The UK government is investing £3 million to reduce the illegal sale of e-cigarettes to minors. This comes after Health Minister Neil O'Brien recognised that more and more young people are getting hold of disposable vapes, despite clear age limits.
"We will set up a special unit, which will control, map and act against illegal sales both in physical stores and online on a national level" says Mr O'Brien.
The proportion of people under 18 using e-cigarettes in the UK is increasing for the first time since 2018. From 6 per cent to 9 per cent. Of the young people who reported using e-cigarettes, 52 per cent had used disposable vapes, popular models that should be thrown away once used. Sales of disposable models have increased overall in all countries. Larger companies, such as China's Elf Bar and British American Tobacco (Vuse Go), launched their products widely. Disposable vapes can now be bought outside traditional vape shops, which has led to a grey market where many smaller convenience stores do not comply with the law.
"Those shops whose business is based on getting young people hooked on nicotine should know that we are targeting them. We will close down all such businesses," said the UK's health minister. Neil O'Brien at a press conference.
Smoking has decreased
At the same time, he emphasises the importance of protecting the legal sale of e-cigarettes. The UK government is actively encouraging smokers to switch their nicotine source from cigarettes to e-cigarettes. In ten years, smoking has fallen from 20 to 13 per cent among the population.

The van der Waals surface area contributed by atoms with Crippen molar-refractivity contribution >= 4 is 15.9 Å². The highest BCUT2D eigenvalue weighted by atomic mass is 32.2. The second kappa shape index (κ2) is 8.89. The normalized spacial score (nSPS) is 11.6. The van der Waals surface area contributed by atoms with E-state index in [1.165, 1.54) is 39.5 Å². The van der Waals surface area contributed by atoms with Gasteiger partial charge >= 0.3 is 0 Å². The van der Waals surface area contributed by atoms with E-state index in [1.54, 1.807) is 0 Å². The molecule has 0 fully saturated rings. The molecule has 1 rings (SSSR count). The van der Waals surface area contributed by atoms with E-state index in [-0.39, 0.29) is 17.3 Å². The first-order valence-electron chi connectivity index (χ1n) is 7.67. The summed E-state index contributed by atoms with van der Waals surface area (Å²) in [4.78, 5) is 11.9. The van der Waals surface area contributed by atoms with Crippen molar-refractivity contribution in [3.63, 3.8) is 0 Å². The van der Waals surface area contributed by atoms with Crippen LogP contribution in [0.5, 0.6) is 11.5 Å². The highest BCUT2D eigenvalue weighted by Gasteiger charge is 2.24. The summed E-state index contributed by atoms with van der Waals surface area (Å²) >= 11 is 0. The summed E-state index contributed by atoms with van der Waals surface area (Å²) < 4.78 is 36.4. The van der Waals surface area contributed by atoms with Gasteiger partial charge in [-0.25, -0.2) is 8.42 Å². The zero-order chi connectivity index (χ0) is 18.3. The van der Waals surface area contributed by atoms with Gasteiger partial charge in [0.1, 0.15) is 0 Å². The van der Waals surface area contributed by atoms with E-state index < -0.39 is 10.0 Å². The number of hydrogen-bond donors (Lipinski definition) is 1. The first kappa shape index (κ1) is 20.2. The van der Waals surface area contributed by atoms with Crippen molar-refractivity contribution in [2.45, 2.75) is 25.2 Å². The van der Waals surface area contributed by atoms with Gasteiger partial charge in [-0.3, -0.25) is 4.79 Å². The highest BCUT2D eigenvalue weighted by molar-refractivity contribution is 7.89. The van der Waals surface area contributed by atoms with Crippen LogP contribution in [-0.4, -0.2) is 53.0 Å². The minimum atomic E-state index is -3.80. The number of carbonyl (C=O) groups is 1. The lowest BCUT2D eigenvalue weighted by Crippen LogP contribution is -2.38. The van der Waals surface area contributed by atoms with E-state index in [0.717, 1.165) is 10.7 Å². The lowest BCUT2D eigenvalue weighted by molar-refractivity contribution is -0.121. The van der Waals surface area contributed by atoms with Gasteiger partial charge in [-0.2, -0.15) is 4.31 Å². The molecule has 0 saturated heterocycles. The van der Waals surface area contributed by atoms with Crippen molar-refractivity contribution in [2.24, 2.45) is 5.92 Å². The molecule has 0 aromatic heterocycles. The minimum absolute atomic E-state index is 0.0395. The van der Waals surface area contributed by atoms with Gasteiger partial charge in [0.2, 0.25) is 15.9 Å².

"E-cigarettes contribute to between 50,000 and 70,000 fewer smokers annually in England. We need to make even better use of this," says Mr Perez. Neil O'Brien.
Compare with medicines
According to Mr O'Brien, it is therefore important that regulated e-cigarettes are openly available.
"Vaping is significantly less harmful than smoking. We also see clear evidence that e-cigarettes are an effective smoking cessation tool, better than nicotine gum and patches, without being more harmful. This is particularly true when they are used in combination with counselling and behavioural support," says Neil O'Brien.
To stop illegal sales
As part of the effort to reduce illegal sales, the government is also inviting businesses and the public to participate in an open consultation on vaping. The aim is to find out how young people get hold of the products and how the authorities can act to prevent increasing uptake.
"We will first make sure that the rules that are already in place are followed and work." Says Mr O'Brien. "At the same time, we want to work with companies to make sure that young people cannot access the products and the products that are on the market are labelled and controlled according to the standards we have today."